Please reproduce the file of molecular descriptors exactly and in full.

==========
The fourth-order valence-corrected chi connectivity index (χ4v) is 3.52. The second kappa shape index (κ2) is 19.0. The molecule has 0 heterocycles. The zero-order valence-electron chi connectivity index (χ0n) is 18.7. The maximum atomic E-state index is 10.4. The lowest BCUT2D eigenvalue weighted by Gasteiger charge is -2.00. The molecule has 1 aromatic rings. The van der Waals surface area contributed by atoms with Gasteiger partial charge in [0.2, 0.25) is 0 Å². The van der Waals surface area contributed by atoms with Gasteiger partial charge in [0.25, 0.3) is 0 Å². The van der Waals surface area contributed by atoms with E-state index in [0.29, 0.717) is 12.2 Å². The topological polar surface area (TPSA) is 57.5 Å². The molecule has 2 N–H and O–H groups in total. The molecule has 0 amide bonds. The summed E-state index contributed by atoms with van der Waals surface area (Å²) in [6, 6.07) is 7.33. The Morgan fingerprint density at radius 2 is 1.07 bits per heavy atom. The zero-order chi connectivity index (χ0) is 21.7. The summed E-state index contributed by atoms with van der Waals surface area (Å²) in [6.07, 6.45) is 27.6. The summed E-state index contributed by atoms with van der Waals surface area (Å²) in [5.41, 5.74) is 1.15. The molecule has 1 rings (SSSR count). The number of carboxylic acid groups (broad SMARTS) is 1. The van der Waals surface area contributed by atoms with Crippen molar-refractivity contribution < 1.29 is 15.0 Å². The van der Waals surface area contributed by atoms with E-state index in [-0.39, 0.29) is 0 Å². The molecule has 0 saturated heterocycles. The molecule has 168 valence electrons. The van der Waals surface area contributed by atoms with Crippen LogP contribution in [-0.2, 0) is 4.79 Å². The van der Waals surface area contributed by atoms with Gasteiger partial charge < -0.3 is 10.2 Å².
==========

The fourth-order valence-corrected chi connectivity index (χ4v) is 3.52. The second kappa shape index (κ2) is 19.0. The molecule has 0 heterocycles. The zero-order valence-electron chi connectivity index (χ0n) is 18.7. The maximum atomic E-state index is 10.4. The lowest BCUT2D eigenvalue weighted by Gasteiger charge is -2.00. The molecule has 1 aromatic rings. The van der Waals surface area contributed by atoms with Gasteiger partial charge in [0.2, 0.25) is 0 Å². The van der Waals surface area contributed by atoms with Gasteiger partial charge in [0.25, 0.3) is 0 Å². The van der Waals surface area contributed by atoms with E-state index in [0.29, 0.717) is 12.2 Å². The topological polar surface area (TPSA) is 57.5 Å². The molecule has 2 N–H and O–H groups in total. The molecule has 0 amide bonds. The summed E-state index contributed by atoms with van der Waals surface area (Å²) in [6, 6.07) is 7.33. The Morgan fingerprint density at radius 2 is 1.07 bits per heavy atom. The zero-order chi connectivity index (χ0) is 21.7. The summed E-state index contributed by atoms with van der Waals surface area (Å²) in [6.07, 6.45) is 27.6. The summed E-state index contributed by atoms with van der Waals surface area (Å²) in [5.41, 5.74) is 1.15. The molecule has 1 rings (SSSR count). The number of carboxylic acid groups (broad SMARTS) is 1. The van der Waals surface area contributed by atoms with Crippen molar-refractivity contribution < 1.29 is 15.0 Å². The van der Waals surface area contributed by atoms with E-state index in [-0.39, 0.29) is 0 Å². The molecule has 0 saturated heterocycles. The molecule has 168 valence electrons. The van der Waals surface area contributed by atoms with Crippen LogP contribution in [-0.2, 0) is 4.79 Å². The van der Waals surface area contributed by atoms with Gasteiger partial charge < -0.3 is 10.2 Å².